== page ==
Cosmic Vibrations: Pathways & Passages (2018 , Spiritmuse): Singer Dwight Trible, also plays kalimba, backed by a Los Angeles group with Pablo Calogero (tenor sax/reeds), bass, and three percussionists. Deep spiritual roots in LA jazz, including Horace Tapscott and Build an Ark. B+(**)
Dej Loaf: Sell Sole II (2020, BMG): Detroit rapper Deja Trimble, title refers back to her 2014 mixtape. Slack beats, gets her words in. B+(**)
Demae: Life Works Out . . . Usually (2020, Touching Bass, EP): R&B singer, from London, full name Demae Chloma Wodu. Feature spots for Ego Elia May (vocal) and Joe Armon-Jones (keyb). 8 tracks, 24:07. B
Tashi Dorji/Tyler Damon: To Catch a Bird in a Net of Wind (2018 , Trost): Guitar-drums duo, the former from Bhutan, now based in North Carolina; the latter based in Chicago; both members of Kuzu, along with Dave Rempis. B+(***) [bc]
Tashi Dorji: Stateless (2020, Drag City): Solo guitar, doesn't rock, doesn't swing, hard to be sure of his folk influences (even from his native Bhutan), sounds more like Fred Frith than Derek Bailey, but not much. B+(*)
Silke Eberhard/Dave Rempis/Kent Kessler/Mike Reed: Exposure (2017 , Aerophonic): German alto saxophonist -- leader of Potsa Lotsa -- visits Chicago, picks up local sax-bass-drums trio. First half (19:36) is one of the most successful pieces in the label's extended tape dump. Second half tails off a bit. B+(***) [bc]
Michael Foster/Dave Rempis/Jason Roebke/Tyler Damon: The Eagle (2019 , Aerophonic, 2CD): Saxophonist (soprano/tenor), from New York, visiting Chicago for two improv sets (49:40 + 48:36) with a local sax-bass-drums trio. B+(***) [bc]
Ill Considered: Ill Considered 9: East/West (2019 , Ill Considered Music): British group, core: Emre Ramazanoglu (drums), Idris Rahman (sax), Leon Brichard (bass). This one collects two London concerts, one from the East side of town (with Tamar Osborn on second sax), the other from the West (with extra percussion by Satin Singh). I've always been impressed by this group: they have a bit of world groove, and Rahman is a terrific saxophonist. 3 and 6 are the ones I most recommend, but this is in the ballpark. B+(***) [bc]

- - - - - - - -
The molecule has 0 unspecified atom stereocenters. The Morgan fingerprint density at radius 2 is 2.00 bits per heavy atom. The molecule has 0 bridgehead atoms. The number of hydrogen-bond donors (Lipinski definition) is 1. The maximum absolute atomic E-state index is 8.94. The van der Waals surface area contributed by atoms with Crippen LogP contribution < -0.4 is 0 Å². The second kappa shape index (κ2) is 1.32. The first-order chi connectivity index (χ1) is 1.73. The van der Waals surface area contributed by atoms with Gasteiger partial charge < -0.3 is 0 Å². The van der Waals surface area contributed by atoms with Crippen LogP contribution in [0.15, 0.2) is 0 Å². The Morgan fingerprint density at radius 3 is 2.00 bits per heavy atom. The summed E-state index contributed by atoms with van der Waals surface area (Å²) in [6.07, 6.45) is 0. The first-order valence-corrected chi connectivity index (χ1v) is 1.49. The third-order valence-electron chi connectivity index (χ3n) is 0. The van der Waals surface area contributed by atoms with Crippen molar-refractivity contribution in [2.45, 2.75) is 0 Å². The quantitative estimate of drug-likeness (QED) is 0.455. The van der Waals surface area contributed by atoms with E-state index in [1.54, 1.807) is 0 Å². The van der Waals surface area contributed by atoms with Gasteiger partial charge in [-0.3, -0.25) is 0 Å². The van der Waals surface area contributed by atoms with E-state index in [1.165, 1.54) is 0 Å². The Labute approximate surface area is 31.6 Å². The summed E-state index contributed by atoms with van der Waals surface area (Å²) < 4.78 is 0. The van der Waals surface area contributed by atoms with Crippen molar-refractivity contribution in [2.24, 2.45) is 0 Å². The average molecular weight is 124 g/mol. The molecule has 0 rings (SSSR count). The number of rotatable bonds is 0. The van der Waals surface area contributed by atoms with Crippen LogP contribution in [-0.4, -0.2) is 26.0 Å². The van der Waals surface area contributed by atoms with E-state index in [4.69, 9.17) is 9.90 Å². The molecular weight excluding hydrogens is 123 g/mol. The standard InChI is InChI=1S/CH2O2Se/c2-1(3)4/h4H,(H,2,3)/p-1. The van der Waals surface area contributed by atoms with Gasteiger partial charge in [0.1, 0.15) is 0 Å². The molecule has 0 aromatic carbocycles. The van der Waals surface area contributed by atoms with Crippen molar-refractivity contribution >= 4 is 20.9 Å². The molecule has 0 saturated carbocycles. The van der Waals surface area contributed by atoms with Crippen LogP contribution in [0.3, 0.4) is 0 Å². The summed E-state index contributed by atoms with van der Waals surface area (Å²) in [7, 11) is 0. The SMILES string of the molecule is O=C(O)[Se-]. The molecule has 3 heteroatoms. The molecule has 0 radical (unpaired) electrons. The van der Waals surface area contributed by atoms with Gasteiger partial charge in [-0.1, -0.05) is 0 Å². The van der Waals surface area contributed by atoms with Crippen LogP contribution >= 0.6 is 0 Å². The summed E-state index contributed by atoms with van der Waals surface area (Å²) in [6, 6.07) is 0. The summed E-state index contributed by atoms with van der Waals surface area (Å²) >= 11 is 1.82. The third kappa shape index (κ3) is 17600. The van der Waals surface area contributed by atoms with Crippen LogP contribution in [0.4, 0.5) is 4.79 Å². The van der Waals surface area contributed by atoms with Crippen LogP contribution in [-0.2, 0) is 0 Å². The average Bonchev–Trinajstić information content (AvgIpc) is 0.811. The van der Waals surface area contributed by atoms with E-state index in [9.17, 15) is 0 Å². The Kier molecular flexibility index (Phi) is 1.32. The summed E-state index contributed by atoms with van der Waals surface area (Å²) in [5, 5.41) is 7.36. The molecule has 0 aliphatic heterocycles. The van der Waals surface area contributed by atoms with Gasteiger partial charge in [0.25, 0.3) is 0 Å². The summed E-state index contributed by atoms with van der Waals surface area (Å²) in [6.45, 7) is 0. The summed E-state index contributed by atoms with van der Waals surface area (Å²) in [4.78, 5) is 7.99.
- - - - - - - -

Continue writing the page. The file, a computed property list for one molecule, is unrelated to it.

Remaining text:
Josh Johnson: Freedom Exercise (2020, Northern Spy): Multi-instrumentalist (sax, keyboards), from Chicago, based in Los Angeles, first album, has a fair number of side credits (e.g., Jeff Parker, Makaya McCraven). I get the feeling this label wants to find the future of jazz-rock fusion, but is stabbing blindly at it. B+(*)
Les Sangliers: Miniscules (2018 , Aerophonic): Free jazz quintet, dates back to 2012 but this, from a tour of France, seems to be it. Two saxophonists (Keefe Jackson and Dave Rempis), two percussionists (Peter Orins and Didier Lasserre), with pianist Christine Wodrascka in the middle. Runs hot and cold. B+(*) [bc]
Kylie Minogue: Disco (2020, BMG): Australian dance pop star, debut 1988, 15th album, retro, upbeat, not what I'd call classic disco, but a fair, functional approximation. B+(**)
Rachel Musson: I Went This Way (2019 , 577): British tenor saxophonist, half-dozen albums since 2013, mostly small and free, goes big and arty here, with strings, extra sax and flute, and voice (Debbie Sanders, more spoken than sung, "grit in the mix"). I'm not much into the strings, but the sax trio parts are invigorating. B+(**)
Rachel Musson: Shifa: Live in Oslo (2019 , 577): Tenor sax trio, with Pat Thomas (piano) and Mark Sanders (drums), follows up a Live at Cafe Oto from last year. Club name is Blow Out, an apt description of the single 34:04 improv. B+(**)
Aquiles Navarro & Tcheser Holmes: Heritage of the Invisible II (2020, International Anthem): Trumpet and drums duo, members of group Irreversible Entanglements, self-released a duo album in 2014 but I can't find any further reference to it, or other solo/duo work. Credit Navarro also with keyboards and voice, and there are a few other guest spots. Very scattered, impressive at times. B+(**) [bc]